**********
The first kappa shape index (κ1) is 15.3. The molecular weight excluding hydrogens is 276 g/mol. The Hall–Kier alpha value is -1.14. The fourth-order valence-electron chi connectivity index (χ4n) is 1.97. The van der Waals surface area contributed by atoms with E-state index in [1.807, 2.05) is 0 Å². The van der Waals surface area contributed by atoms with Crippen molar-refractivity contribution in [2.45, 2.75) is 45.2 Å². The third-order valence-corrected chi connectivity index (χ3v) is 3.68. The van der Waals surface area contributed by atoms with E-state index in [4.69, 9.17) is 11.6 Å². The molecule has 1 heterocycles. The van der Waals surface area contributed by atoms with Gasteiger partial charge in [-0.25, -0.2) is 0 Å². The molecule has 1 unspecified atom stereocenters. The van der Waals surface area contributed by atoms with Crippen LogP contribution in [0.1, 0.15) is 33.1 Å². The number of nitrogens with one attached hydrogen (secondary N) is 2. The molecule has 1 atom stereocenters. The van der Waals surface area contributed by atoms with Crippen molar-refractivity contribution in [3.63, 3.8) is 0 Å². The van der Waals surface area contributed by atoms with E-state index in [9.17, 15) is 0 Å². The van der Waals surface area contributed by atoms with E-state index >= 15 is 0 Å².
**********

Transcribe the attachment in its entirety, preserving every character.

The first kappa shape index (κ1) is 15.3. The molecular weight excluding hydrogens is 276 g/mol. The Hall–Kier alpha value is -1.14. The fourth-order valence-electron chi connectivity index (χ4n) is 1.97. The van der Waals surface area contributed by atoms with E-state index in [1.807, 2.05) is 0 Å². The van der Waals surface area contributed by atoms with Crippen molar-refractivity contribution in [2.45, 2.75) is 45.2 Å². The third-order valence-corrected chi connectivity index (χ3v) is 3.68. The van der Waals surface area contributed by atoms with E-state index in [4.69, 9.17) is 11.6 Å². The molecule has 1 heterocycles. The van der Waals surface area contributed by atoms with Gasteiger partial charge in [-0.25, -0.2) is 0 Å². The molecule has 1 unspecified atom stereocenters. The van der Waals surface area contributed by atoms with Crippen LogP contribution in [0.1, 0.15) is 33.1 Å². The number of nitrogens with one attached hydrogen (secondary N) is 2. The molecule has 1 atom stereocenters. The van der Waals surface area contributed by atoms with Crippen molar-refractivity contribution in [3.63, 3.8) is 0 Å². The van der Waals surface area contributed by atoms with E-state index in [9.17, 15) is 0 Å². The van der Waals surface area contributed by atoms with E-state index >= 15 is 0 Å².